Rabalais: Phil Mickelson tends to take flight when it’s Masters time

Associated Press photo by Chris Carlson -- Dustin Johnson, left, walks with Phil Mickelson on the third fairway during a practice round for the Masters Tuesday in Augusta, Ga.
Associated Press photo by Chris Carlson -- Dustin Johnson, left, walks with Phil Mickelson on the third fairway during a practice round for the Masters Tuesday in Augusta, Ga.

AUGUSTA, Ga. — Phil believes he can fly.

Or at least he did, when 10 years ago he made that, ahem, leap after sinking the winning putt to win the Masters, his first major after an 0-for-42 career of trying.

“I jumped so high I almost hit lightning that day,” Mickelson said Tuesday. “Unfortunately the photographers, they just didn’t time it right. I felt like that was an unfair assessment of that leap, because I probably could have dunked a basketball if need be.”

As he spoke, Mickelson smirked that Phil smirk, the one that often keeps you guessing whether he’s telling the truth or putting you on. The one that has led so many media types to label Mickelson a fake and a phony.

If he is, Mickelson is a world-class actor as well as a golfer.

Mickelson is the guy who came to play in the 2006 Zurich Classic and donated all of his $81,720 in winnings to Hurricane Katrina relief — and winnings from one tournament the next five years. This after donating $250,000 to foundations run by Louisiana touring pros David Toms, Hal Sutton and Kelly Gibson.

Mickelson is the guy who has been known to run over to a concession stand at tournaments and tell the workers everyone’s order in line is on him.

Mickelson is also the guy who grabbed the driver instead of a 3-wood on the 18th tee in the final round of the 2006 U.S. Open and let his ego lose the tournament for him. He’s also the guy who backtracked on his public statements about being in a persecuted, overtaxed minority of uber-earners in his native California.

You can’t have Mickelson in a neat, tidy package. He’s mercurial, maddening, unpredictable melange, brilliant and disappointing and ultimately, utterly human.

Now his smirk and his balky back and that shaggy shock of hair sticking out from under his visor are back at Augusta, and it hasn’t been a classic run up for Phil. His best finish so far is his tie for 12th last week in Houston. He has withdrawn twice in San Diego and San Antonio with back issues and a pulled abdominal muscle, respectively.

At 43 (Phil will be 44 in June), Mickelson maybe needed to find a bit of a Fountain of Youth on Augusta National’s hallowed grounds. And in his Phil, scarcely believable way, he makes you think he will.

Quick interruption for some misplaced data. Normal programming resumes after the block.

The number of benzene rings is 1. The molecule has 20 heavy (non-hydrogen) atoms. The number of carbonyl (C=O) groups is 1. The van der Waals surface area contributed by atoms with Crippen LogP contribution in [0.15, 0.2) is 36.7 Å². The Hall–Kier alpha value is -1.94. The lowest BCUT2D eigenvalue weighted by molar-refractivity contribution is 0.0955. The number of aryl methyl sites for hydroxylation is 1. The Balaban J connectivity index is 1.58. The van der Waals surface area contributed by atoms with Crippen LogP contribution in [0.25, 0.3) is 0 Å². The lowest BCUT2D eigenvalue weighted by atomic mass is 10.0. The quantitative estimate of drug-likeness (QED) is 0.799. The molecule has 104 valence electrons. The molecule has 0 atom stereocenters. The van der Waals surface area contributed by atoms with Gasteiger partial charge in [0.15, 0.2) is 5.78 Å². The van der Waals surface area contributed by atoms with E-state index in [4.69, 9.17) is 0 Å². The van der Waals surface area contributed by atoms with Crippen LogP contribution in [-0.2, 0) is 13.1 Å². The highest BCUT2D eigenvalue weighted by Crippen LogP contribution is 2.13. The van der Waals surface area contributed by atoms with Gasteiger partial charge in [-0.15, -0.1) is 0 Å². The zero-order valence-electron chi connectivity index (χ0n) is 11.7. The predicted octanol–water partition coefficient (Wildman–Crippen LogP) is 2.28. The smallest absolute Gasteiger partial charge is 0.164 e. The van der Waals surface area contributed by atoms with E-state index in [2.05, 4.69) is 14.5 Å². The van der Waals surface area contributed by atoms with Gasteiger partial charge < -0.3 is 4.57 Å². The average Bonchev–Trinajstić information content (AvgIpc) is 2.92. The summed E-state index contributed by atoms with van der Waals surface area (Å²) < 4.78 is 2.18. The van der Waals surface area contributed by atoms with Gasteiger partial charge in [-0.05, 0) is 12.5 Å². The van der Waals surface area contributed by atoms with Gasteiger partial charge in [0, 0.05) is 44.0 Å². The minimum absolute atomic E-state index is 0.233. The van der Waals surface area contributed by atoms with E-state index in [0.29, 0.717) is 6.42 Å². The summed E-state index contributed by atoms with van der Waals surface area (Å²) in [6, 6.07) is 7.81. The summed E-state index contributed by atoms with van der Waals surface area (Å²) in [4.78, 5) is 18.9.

“It’s a magical place to begin with,” he said. “But for me personally, the feeling that comes over me as I drive down Magnolia Lane is I don’t have to play perfect to play well here, because I can recover from mistakes here. You always have a shot. You always have a swing if you hit a bad shot. You have a chance to salvage your par. You have a chance to let your short game save it for you.

“And if I do hit a number of good shots, I’m able to make birdies. This course has always been a course that I felt comfortable on, and I’ve played some of my best golf here.”

He’s played better than anyone not named Jack, Arnie or Tiger. Only those three men have won more green jackets than Mickelson. Only Nicklaus (15) and Woods (11) have more top-five finishes than Mickelson’s 10.

One more major — Phil has five after winning last July’s British Open with a 66 at Muirfield that was one of the greatest final rounds ever — will tie Mickelson with Lee Trevino and Nick Faldo. He said he wasn’t thinking about the joy of six, but the pleasure of being a four-time Masters winner is on his mind.

“I do know that Arnold (Palmer) and Tiger have four jackets and I have three,” Mickelson said. “I know Jack has six, but nothing I can do about that right now. I’m just trying to get back to where the two ahead of me are.”

His biggest goal remains finally winning the U.S. Open after six second-place finishes, including one last June at Merion behind Justin Rose. That would make him just the sixth man to win all four majors (Nicklaus, Woods, Ben Hogan, Gary Player and Gene Sarazen are the others).

Mickelson was laid low by that U.S. Open defeat in June, his wife Amy saying he basically laid in bed for two days. But he recovered in time to win the British Open, the one major that always seemed the least suited to his game.

Now he’s back in Augusta, having scuffled through his least successful pre-Masters run in ages.

Searching for the real Phil Mickelson? Maybe he’s about to slip on a green jacket for the fourth time.

Maybe he can fly after all.